How Effective is Gospel Tract Saturation?
By Jennifer Slattery –
Hyper-Calvinism says all we need to do is share the gospel, share the gospel, share the gospel and zap, the Holy Spirit reaches down and brings man to salvation. Now don’t get me wrong, there’s some truth to that in that apart from the working of the Holy Spirit, man cannot come to Christ. However, this approach, what I like to term gospel tract saturation, fails to take into account human reasoning. And a great deal of the Bible.
I believe the Holy Spirit works in conjunction with the intellect, penetrating through the darkness that keeps man in rebellion against God while illuminating truth. Belief is assent at a heart and intellectual level. Taking both aspects into account strengthens our message.
Effective evangelism occurs in relationship
Dropping a gospel tract at countless doorsteps won’t cut it. Oh, sure, perhaps five percent of those visited might make a confession of faith, but likely because someone already laid the groundwork, and you just happened to be there to reap the harvest.
Notice Jesus’ instructions to the disciples when He sent them out in Luke 9:4
Whatever house you enter, stay there until you leave that town.
When they reached a new village, they were to stay in one house. I believe this was to establish community. Perhaps we need to spend as much time relationship building as we do proclaiming.
Effective evangelism adapts to the listener
One of my favorite examples of this is in Acts 17. When speaking to the Romans, Paul reasoned with them, displaying the coherency of God.
“While Paul was waiting for them in Athens, he was greatly distressed to see that the city was full of idols. So he reasoned in the synagogue with both Jews and God-fearing Greeks, as well as in the marketplace day by day with those who happened to be there” (Acts 17:16-17 NIV).
And notice what God says in Isaiah 1:18, “Come now, let us reason together,” says the LORD. “Though your sins are like scarlet, they shall be as white as snow; though they are red as crimson, they shall be like wool” (NIV © 1984).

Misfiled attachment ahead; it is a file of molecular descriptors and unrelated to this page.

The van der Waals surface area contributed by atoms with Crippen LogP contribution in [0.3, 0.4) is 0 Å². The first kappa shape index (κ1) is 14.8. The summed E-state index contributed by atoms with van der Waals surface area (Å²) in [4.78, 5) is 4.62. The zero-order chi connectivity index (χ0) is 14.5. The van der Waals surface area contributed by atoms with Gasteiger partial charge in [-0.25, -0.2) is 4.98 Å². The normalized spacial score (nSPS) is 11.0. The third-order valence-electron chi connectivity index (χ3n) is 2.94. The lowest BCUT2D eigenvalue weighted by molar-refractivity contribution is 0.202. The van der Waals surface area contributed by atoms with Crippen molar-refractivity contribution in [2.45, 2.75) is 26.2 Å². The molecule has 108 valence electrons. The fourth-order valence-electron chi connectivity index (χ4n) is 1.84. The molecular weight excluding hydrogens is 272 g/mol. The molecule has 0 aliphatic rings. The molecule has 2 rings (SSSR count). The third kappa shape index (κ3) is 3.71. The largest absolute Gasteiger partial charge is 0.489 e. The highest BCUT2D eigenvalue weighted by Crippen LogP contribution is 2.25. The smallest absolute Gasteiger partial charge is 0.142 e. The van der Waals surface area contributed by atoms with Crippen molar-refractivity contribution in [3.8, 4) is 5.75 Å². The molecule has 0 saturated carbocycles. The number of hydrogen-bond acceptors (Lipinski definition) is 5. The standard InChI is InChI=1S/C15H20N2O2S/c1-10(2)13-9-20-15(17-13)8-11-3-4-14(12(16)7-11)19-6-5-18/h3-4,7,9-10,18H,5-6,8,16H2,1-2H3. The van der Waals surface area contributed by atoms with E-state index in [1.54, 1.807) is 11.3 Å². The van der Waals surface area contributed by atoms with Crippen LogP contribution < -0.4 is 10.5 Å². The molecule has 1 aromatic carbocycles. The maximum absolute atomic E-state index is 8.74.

Throughout Scripture, we see the Holy Spirit working through human logic. This is not to say the gospel message is adapted, but instead, how it is presented is. To be effective, we must take time to learn the unique barriers to faith held by each individual so we can prayerfully and patiently address those barriers.
Effective Evangelism Takes the Time to Understand Their Audience
Notice the passage in Acts. When Paul entered the city, he observed the culture of the people around Him. He noticed their idols–their barriers to faith–then addressed those barriers in his message, demonstrating the superiority of the gospel message.
Have you ever talked with someone and felt like they didn’t hear a word you said? Or asked a question only to have them provide an irrelevant answer? Does it make you want to hear more or walk away?
Effective evangelism speaks with humility
No one wants to feel stupid. No one wants to be cajoled into faith. Truly, most people want to feel as if they’ve arrived at the conclusion themselves. Our goal then is to gently guide our listener or reader into discovery, asking thought provoking questions and pointing them to the truth of Scripture. In essence, we walk beside them, ever alert to their pace and committed to the journey regardless of how long it takes.
I’d love to hear your thoughts on this. Do you agree or disagree? What are some effective ways you believe to reach others for Christ?